Apparently, there’s a nifty little program called Junior Rangers, in most National Forests, Parks, and Monuments. Sure, it’s made for kids. But every ranger I’ve met (I’m now 5 levels of certified Jr.Rangerness) seemed more than happy to officiate my certification.
As for the title of this post… No, I’m not going Ashton Kutcher on you.
DUDE is actually the acronym to explain how the Grand Canyon was formed.
Deposition is the (duh) depositing of layers of sediment. There are three types of rock in the canyon: Sandstone, Limestone, and Shale. Determining where each type of rock sits in the formation of the canyon can identify what type of environment was present at that time.
Limestone is made up of calcium carbonate, which comes from the remains of organisms (meaning plants, microscopic animals, etc.). This indicates that the area was underwater as the limestone was formed – shells, particles, etc. all fell to the ocean floor and compressed into limestone.
Shale is what is formed after the ocean (which formed the limestone) recedes. It comes from swampy, muddy, beachy environments.
Sandstone is basically solidified sand, so these layers came about when the water had fully receded.
I think one of the most striking features about the Grand Canyon is that, for the most part, it’s fairly level at the rim. You see the massive canyon below, and the completely flat horizon.
In actuality, the North Rim is a good 2,000ft higher in elevation than the South Rim.
So where does uplift come in? If anyone else was an arts major, and therefore took the easiest science courses possible to fulfill your minimum requirements, you’ll certainly know about plate tectonics.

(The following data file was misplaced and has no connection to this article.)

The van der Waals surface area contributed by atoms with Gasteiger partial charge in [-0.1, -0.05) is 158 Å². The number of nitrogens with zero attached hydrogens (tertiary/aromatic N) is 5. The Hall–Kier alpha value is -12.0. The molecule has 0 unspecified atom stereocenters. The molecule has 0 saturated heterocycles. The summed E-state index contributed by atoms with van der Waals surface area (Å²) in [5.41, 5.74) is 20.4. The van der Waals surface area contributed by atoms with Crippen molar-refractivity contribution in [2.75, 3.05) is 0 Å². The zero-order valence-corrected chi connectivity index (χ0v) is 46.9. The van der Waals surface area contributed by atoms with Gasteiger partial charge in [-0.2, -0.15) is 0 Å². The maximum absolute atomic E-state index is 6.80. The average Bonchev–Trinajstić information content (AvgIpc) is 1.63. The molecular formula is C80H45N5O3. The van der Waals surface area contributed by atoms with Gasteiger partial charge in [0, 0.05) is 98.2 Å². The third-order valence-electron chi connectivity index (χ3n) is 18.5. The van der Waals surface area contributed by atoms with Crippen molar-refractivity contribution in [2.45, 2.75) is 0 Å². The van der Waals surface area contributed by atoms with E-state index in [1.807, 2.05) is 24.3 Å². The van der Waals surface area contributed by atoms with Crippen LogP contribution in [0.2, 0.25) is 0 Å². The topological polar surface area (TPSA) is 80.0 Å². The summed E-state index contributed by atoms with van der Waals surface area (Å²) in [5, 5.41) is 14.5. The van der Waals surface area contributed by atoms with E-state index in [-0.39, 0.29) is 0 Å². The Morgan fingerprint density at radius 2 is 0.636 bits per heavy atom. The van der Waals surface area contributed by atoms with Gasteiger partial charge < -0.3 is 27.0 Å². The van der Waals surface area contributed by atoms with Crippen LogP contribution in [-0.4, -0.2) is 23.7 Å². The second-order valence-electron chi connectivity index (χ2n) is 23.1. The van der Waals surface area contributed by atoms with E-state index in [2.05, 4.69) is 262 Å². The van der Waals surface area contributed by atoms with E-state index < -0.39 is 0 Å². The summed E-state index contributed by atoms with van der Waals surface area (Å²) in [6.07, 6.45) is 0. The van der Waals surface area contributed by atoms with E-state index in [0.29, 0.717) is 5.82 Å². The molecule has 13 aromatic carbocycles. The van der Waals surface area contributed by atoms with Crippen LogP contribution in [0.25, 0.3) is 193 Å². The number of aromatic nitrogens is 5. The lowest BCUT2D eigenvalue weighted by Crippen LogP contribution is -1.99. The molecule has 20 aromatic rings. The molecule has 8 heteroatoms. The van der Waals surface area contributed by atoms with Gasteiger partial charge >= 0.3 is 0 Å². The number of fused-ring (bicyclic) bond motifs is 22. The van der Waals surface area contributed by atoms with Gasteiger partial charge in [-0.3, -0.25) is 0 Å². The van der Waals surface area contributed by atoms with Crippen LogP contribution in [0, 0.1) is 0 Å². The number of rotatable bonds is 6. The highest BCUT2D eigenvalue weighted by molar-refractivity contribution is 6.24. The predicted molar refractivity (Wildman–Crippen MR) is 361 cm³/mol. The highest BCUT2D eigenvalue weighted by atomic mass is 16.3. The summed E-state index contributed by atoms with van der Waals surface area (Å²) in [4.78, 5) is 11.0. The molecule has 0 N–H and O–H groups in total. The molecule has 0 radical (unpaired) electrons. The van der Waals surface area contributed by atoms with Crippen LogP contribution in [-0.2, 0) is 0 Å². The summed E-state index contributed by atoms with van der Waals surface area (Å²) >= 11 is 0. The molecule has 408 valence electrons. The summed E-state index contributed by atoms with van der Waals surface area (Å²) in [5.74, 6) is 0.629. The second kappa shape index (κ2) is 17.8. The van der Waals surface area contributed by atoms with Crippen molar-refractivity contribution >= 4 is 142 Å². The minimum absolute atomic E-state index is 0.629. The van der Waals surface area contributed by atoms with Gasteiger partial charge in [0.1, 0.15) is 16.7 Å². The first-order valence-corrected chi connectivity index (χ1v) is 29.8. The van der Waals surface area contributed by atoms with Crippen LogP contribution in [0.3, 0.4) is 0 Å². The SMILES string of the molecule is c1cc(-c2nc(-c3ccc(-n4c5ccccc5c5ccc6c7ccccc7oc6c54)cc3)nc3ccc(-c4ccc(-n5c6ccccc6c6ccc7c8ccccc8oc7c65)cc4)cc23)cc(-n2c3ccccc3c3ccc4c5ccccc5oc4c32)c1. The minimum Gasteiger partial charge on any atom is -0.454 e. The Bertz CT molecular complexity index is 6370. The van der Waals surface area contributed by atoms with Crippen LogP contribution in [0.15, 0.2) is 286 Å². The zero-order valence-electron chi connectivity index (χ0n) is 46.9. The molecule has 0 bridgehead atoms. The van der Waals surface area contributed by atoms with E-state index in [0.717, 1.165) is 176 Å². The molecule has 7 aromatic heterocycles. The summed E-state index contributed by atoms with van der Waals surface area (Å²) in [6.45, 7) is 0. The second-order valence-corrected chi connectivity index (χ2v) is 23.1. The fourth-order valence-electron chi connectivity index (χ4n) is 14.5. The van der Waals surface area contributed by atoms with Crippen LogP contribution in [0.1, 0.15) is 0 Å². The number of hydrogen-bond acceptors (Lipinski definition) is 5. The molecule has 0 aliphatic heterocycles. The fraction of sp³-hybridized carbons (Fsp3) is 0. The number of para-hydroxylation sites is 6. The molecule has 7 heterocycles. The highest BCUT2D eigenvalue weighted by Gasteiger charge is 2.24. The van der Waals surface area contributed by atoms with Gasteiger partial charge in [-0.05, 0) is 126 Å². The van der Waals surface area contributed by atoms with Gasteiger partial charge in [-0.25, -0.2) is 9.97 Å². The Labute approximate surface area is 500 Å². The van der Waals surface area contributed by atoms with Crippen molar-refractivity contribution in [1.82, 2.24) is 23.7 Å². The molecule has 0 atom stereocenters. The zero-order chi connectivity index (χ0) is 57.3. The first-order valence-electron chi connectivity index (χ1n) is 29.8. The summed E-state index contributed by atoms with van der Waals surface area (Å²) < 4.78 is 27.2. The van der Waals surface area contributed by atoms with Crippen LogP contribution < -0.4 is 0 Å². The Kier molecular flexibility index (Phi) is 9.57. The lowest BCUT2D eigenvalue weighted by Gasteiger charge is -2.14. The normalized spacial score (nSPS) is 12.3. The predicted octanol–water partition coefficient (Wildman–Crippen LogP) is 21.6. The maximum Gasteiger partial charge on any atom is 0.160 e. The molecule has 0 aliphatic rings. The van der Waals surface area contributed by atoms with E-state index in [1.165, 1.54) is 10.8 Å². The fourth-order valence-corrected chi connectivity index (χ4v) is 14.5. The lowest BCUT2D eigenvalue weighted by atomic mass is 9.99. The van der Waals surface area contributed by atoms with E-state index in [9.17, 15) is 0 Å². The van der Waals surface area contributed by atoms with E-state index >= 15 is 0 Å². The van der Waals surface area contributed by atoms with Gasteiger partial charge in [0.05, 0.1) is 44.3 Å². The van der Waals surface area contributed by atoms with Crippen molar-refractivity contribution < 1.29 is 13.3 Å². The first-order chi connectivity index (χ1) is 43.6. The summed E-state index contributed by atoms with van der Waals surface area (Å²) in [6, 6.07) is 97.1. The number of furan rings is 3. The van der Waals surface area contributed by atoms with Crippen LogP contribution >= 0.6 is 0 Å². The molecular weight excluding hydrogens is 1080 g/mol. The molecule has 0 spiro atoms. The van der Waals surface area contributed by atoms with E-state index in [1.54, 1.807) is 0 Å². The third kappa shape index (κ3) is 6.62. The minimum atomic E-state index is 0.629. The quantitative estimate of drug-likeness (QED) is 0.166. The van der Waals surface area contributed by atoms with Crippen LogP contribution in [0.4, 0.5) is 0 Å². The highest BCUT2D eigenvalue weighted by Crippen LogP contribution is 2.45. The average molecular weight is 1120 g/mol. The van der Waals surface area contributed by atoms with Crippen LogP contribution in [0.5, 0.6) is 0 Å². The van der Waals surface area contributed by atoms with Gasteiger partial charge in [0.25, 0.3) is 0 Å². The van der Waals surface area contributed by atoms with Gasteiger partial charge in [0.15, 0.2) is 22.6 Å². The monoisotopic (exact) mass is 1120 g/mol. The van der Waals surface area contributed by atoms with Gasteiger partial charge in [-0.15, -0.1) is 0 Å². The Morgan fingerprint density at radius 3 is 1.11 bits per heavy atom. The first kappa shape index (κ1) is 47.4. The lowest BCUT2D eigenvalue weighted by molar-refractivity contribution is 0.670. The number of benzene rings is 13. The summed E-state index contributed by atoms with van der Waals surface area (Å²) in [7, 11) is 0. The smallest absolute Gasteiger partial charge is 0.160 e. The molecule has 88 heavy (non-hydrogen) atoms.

At some point in history (I’m just a Jr. Ranger, don’t know specifics), a plate shift occurred, uplifting the Colorado Plateau that the Grand Canyon rests on.
Remember that the plate shift isn’t quite level on the two rims – this comes into play later!
So we’ve got the layers of rock, and the elevation covered, but what about the actual canyon part of the Grand Canyon? That comes from down cutting, from the Colorado River.
The Colorado is a fast and forceful river, mainly due to the massive change in elevation it experiences through its course. It actually has an elevation loss of about 7 feet per mile! Compare that with the Mississippi, which is closer to 1.5 feet per mile.
The river tumbles all different types of sediment – from small sand particles to large boulders – all of which cut down, little by little, to form the Grand Canyon.
Now we have dams in place to control the flow of the river. It’s estimated that the downcutting each year is only equivalent to the thickness of a sheet of paper. So, in 500 years, you would see the equivalent of a ream of paper cut into the canyon! Not that significant. Actually, because of the damming of the river, some sediment is settling – meaning that the Grand Canyon is (very very incrementally and not really noticeably at all) filling back up! 🙂
What makes the Grand Canyon so pretty, in my opinion, is the hundreds of ridges and “side canyons” that stem out from the Colorado River. How did this canyon, which can be up to 18 miles wide, develop from a river with an average width of 300 feet? These are all due to erosion.
You can see that the North Rim is a little more eroded than the South Rim – more interesting crags and canyons are on that side! This is because of the plate shift I mentioned earlier. With the higher altitude, the North Rim experiences more rain, and more runoff. Water flow into the canyon is greater on the north side, as well.
Hope you enjoyed my little seminar on the creation of the Grand Canyon! Pretty helpful acronym to know!
Writing, eating, loving, laughing, and enjoying where life takes me.
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